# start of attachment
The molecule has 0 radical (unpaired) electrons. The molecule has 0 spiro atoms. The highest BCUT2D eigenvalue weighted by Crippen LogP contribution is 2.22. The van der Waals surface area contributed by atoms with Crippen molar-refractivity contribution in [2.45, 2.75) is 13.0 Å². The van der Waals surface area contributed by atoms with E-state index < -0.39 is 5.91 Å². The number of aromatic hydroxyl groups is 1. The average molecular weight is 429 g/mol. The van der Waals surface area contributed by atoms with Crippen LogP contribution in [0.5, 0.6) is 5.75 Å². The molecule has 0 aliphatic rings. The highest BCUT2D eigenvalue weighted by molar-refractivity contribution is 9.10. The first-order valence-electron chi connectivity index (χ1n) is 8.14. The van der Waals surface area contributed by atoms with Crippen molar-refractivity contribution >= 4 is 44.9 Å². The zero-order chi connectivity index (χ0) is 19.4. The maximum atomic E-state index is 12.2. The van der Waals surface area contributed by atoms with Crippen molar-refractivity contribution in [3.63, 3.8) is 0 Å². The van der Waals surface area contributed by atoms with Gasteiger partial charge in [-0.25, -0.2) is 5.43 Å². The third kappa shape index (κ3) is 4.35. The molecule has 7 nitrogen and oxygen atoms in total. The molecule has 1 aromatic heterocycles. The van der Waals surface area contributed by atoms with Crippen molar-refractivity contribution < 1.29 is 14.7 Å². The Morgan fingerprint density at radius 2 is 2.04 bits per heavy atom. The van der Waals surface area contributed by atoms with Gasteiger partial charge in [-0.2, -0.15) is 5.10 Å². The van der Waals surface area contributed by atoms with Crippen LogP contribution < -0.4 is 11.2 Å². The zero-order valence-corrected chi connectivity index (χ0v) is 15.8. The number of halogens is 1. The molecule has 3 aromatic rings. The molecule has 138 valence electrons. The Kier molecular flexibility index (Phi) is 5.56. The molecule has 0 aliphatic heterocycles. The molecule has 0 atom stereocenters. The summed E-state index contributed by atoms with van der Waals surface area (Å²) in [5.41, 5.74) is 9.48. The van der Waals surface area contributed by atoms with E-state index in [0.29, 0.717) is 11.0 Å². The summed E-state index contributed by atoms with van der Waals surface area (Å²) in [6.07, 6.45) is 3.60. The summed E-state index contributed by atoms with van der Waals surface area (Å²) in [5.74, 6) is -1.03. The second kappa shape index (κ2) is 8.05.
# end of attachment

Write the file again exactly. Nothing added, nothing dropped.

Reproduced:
The molecule has 0 radical (unpaired) electrons. The molecule has 0 spiro atoms. The highest BCUT2D eigenvalue weighted by Crippen LogP contribution is 2.22. The van der Waals surface area contributed by atoms with Crippen molar-refractivity contribution in [2.45, 2.75) is 13.0 Å². The van der Waals surface area contributed by atoms with E-state index < -0.39 is 5.91 Å². The number of aromatic hydroxyl groups is 1. The average molecular weight is 429 g/mol. The van der Waals surface area contributed by atoms with Crippen LogP contribution in [0.5, 0.6) is 5.75 Å². The molecule has 0 aliphatic rings. The highest BCUT2D eigenvalue weighted by molar-refractivity contribution is 9.10. The first-order valence-electron chi connectivity index (χ1n) is 8.14. The van der Waals surface area contributed by atoms with Crippen molar-refractivity contribution >= 4 is 44.9 Å². The zero-order chi connectivity index (χ0) is 19.4. The maximum atomic E-state index is 12.2. The van der Waals surface area contributed by atoms with Crippen molar-refractivity contribution in [3.63, 3.8) is 0 Å². The van der Waals surface area contributed by atoms with Gasteiger partial charge in [-0.25, -0.2) is 5.43 Å². The third kappa shape index (κ3) is 4.35. The molecule has 7 nitrogen and oxygen atoms in total. The molecule has 1 aromatic heterocycles. The van der Waals surface area contributed by atoms with Crippen molar-refractivity contribution < 1.29 is 14.7 Å². The Morgan fingerprint density at radius 2 is 2.04 bits per heavy atom. The van der Waals surface area contributed by atoms with Gasteiger partial charge in [-0.2, -0.15) is 5.10 Å². The van der Waals surface area contributed by atoms with Crippen LogP contribution < -0.4 is 11.2 Å². The zero-order valence-corrected chi connectivity index (χ0v) is 15.8. The number of halogens is 1. The molecule has 3 aromatic rings. The molecule has 138 valence electrons. The Kier molecular flexibility index (Phi) is 5.56. The molecule has 0 aliphatic heterocycles. The molecule has 0 atom stereocenters. The summed E-state index contributed by atoms with van der Waals surface area (Å²) in [5.41, 5.74) is 9.48. The van der Waals surface area contributed by atoms with E-state index in [0.29, 0.717) is 11.0 Å². The summed E-state index contributed by atoms with van der Waals surface area (Å²) in [6.07, 6.45) is 3.60. The summed E-state index contributed by atoms with van der Waals surface area (Å²) in [5.74, 6) is -1.03. The second kappa shape index (κ2) is 8.05.